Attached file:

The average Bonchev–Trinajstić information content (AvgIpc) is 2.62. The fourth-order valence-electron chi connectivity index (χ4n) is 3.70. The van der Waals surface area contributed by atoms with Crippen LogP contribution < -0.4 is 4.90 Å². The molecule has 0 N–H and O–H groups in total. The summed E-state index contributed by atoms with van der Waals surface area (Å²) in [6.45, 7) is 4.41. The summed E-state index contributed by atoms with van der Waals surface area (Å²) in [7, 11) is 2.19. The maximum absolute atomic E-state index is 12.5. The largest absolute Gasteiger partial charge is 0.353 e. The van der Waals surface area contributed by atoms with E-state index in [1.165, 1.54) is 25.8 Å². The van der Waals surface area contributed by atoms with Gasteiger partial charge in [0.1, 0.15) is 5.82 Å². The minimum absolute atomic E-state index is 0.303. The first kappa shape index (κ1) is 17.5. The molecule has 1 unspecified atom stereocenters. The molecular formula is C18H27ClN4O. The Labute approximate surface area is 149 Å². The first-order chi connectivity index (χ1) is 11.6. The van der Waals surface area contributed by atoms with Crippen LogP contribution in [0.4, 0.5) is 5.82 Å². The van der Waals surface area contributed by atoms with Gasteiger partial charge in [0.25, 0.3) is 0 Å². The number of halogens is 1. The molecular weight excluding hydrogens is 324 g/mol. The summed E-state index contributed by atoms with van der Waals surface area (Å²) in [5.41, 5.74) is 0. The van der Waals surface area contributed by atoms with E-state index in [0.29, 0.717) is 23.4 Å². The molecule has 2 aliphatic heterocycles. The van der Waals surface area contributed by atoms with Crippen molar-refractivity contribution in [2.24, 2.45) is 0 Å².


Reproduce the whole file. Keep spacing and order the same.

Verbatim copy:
The average Bonchev–Trinajstić information content (AvgIpc) is 2.62. The fourth-order valence-electron chi connectivity index (χ4n) is 3.70. The van der Waals surface area contributed by atoms with Crippen LogP contribution < -0.4 is 4.90 Å². The molecule has 0 N–H and O–H groups in total. The summed E-state index contributed by atoms with van der Waals surface area (Å²) in [6.45, 7) is 4.41. The summed E-state index contributed by atoms with van der Waals surface area (Å²) in [7, 11) is 2.19. The maximum absolute atomic E-state index is 12.5. The largest absolute Gasteiger partial charge is 0.353 e. The van der Waals surface area contributed by atoms with E-state index in [1.165, 1.54) is 25.8 Å². The van der Waals surface area contributed by atoms with Gasteiger partial charge in [0.1, 0.15) is 5.82 Å². The minimum absolute atomic E-state index is 0.303. The first kappa shape index (κ1) is 17.5. The molecule has 1 unspecified atom stereocenters. The molecular formula is C18H27ClN4O. The Labute approximate surface area is 149 Å². The first-order chi connectivity index (χ1) is 11.6. The van der Waals surface area contributed by atoms with Crippen LogP contribution in [0.4, 0.5) is 5.82 Å². The van der Waals surface area contributed by atoms with Gasteiger partial charge in [0.25, 0.3) is 0 Å². The number of halogens is 1. The molecular weight excluding hydrogens is 324 g/mol. The summed E-state index contributed by atoms with van der Waals surface area (Å²) in [5.41, 5.74) is 0. The van der Waals surface area contributed by atoms with E-state index in [0.29, 0.717) is 23.4 Å². The molecule has 2 aliphatic heterocycles. The van der Waals surface area contributed by atoms with Crippen molar-refractivity contribution in [2.24, 2.45) is 0 Å².